“Conventional weld heads used up to now are mostly based on a Russian patent and do not or only partly meet these new requirements,” said Plasser American Corp. “More stringent requirements, combined with Plasser’s knowledge gained over many years resulted in the development of its own automatic welding robot.”

The company says a key feature of this new weld head is its working parameters of 200mm stroke with 150 tons of force, which allow closure welds to be made without the use of additional rail pullers.

Welds made by Plasser’s APT 1500 R welding robot utilize a fully-automatic process. The welding head automatically aligns the height and running surface, as well as crowns the rail. The automatic centering device measures rail alignment via distance transducers located in the weld head. The measurements are saved for quality assurance reasons,” said Plasser.

Another special feature the company points to on the weld head is its utilization of alternating current with a medium frequency of 1,000Hz allowing the use of very small transformers in the weld head. The head runs on direct current, which Plasser says has a positive effect on the weld quality.

“The built-in welding shear places a load only in the direction of compression utilizing separate hydraulic cylinders. A non-contacting temperature measuring system allows for the precise cooling of high alloy rails with the help of a post heating process. The hydraulic system allows for very fast movements of the weld head, even for closure welds under full load (low consumption weld). The design of the clamping jaws eliminates the need to grind off company markings on the rail web, thus reducing preparation time,” said Plasser.

“With the automatic robot welding process, operator errors can be ruled out. The result is high reliability and documented welds of consistent high quality,” said Plasser.

Railroad welding Railtech BoutetAluminothermic weld system

Railtech Boutet says over the past year, it has continued pushing its new ignition system, Startwel®.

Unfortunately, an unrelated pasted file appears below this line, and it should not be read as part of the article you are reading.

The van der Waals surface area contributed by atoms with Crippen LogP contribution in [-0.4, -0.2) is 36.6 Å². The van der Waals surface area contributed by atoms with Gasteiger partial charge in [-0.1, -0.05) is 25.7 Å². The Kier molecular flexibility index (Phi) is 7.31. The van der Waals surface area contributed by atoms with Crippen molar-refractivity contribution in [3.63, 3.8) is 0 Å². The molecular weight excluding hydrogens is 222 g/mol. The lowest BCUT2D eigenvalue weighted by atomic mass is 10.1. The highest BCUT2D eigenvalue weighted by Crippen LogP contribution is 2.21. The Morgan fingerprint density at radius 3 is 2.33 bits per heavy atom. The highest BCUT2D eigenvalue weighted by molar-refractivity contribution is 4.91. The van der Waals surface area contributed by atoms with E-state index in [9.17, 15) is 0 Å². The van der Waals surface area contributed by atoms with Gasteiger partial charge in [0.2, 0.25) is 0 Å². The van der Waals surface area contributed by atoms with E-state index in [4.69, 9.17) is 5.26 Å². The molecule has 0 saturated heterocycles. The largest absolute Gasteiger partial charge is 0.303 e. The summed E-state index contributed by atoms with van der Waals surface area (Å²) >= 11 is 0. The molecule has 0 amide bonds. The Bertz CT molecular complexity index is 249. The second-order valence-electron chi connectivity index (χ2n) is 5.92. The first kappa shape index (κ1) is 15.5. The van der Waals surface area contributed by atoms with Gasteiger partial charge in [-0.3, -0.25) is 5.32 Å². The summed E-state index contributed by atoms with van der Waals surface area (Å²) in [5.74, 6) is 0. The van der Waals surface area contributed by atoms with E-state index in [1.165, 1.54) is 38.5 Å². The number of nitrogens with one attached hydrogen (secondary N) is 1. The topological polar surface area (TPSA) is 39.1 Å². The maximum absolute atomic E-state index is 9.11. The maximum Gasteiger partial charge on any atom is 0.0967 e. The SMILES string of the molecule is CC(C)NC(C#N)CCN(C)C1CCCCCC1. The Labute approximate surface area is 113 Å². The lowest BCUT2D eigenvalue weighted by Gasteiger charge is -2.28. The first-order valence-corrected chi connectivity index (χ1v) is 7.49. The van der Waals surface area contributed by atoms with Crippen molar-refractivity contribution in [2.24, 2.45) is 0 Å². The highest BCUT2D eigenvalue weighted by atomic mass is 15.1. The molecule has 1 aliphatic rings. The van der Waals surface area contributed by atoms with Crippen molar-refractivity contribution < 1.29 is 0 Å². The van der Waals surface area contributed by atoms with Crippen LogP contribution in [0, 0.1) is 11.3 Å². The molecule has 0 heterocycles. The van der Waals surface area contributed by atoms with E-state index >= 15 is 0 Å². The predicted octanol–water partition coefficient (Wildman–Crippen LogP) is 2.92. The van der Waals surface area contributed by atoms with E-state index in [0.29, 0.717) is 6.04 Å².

According to the company, the Startwel Ignition System allows the welder to easily ignite the weld charge to initiate the pour process for the Railtech Aluminothermic Weld System, replacing the tradi¬tional “sparkler” igniter design.

“This new electric ignition system is safer than today’s traditional igniters. In addition, Startwel is classified as non-hazardous for transport. Therefore, there are no shipping restrictions (can be shipped overnight if there was an emergency) and it provides more accurate and consistent tap time,” said Oliver Dolder, executive vice president and chief operating officer.

Railtech Boutet has also been promoting its new QP Hybrid molds for the past six months. These molds have a ceramic felt lining on the current mold design, which Dolder says virtually eliminates flashing along the web and base of the rail, resulting in a cleaner, better weld.

“The response from our customers on this product has been extremely positive and a welcomed improvement for aluminothermic welding,” said Dolder.

In addition to promoting Startwel and the QP molds, Railtech Boutet continues its study on high-carbon and high-strength rail.

“[The company] is designing a weld kit that is closer to the metallurgical properties of these types of special rails, which will accommodate our customers, which are currently using these types of rails in mainline track and/or tangents and curves,” said Dolder.